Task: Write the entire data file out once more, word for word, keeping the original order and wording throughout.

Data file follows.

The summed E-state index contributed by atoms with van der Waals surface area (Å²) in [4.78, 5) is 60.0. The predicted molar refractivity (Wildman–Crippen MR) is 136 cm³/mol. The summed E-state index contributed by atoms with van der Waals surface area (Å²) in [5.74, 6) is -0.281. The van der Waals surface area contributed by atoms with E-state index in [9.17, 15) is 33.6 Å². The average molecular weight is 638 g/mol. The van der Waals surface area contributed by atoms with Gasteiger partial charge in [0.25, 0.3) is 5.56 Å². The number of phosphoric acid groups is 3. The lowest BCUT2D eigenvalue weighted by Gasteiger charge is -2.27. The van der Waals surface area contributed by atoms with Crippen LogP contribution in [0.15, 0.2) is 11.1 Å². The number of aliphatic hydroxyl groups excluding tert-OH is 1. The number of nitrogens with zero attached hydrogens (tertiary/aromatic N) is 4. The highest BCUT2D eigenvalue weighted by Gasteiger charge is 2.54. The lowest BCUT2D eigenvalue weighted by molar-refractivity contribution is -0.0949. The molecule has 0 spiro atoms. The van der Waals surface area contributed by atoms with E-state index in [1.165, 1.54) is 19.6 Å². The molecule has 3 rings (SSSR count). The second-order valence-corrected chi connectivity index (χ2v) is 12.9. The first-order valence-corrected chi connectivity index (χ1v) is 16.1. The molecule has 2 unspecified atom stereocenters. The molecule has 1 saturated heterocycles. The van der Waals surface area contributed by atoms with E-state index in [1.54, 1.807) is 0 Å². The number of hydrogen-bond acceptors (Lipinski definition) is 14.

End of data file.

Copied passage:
The summed E-state index contributed by atoms with van der Waals surface area (Å²) in [4.78, 5) is 60.0. The predicted molar refractivity (Wildman–Crippen MR) is 136 cm³/mol. The summed E-state index contributed by atoms with van der Waals surface area (Å²) in [5.74, 6) is -0.281. The van der Waals surface area contributed by atoms with E-state index in [9.17, 15) is 33.6 Å². The average molecular weight is 638 g/mol. The van der Waals surface area contributed by atoms with Gasteiger partial charge in [0.25, 0.3) is 5.56 Å². The number of phosphoric acid groups is 3. The lowest BCUT2D eigenvalue weighted by Gasteiger charge is -2.27. The van der Waals surface area contributed by atoms with Crippen LogP contribution in [0.15, 0.2) is 11.1 Å². The number of aliphatic hydroxyl groups excluding tert-OH is 1. The number of nitrogens with zero attached hydrogens (tertiary/aromatic N) is 4. The highest BCUT2D eigenvalue weighted by Gasteiger charge is 2.54. The lowest BCUT2D eigenvalue weighted by molar-refractivity contribution is -0.0949. The molecule has 0 spiro atoms. The van der Waals surface area contributed by atoms with E-state index in [1.165, 1.54) is 19.6 Å². The molecule has 3 rings (SSSR count). The second-order valence-corrected chi connectivity index (χ2v) is 12.9. The first-order valence-corrected chi connectivity index (χ1v) is 16.1. The molecule has 2 unspecified atom stereocenters. The molecule has 1 saturated heterocycles. The van der Waals surface area contributed by atoms with E-state index in [1.54, 1.807) is 0 Å². The number of hydrogen-bond acceptors (Lipinski definition) is 14.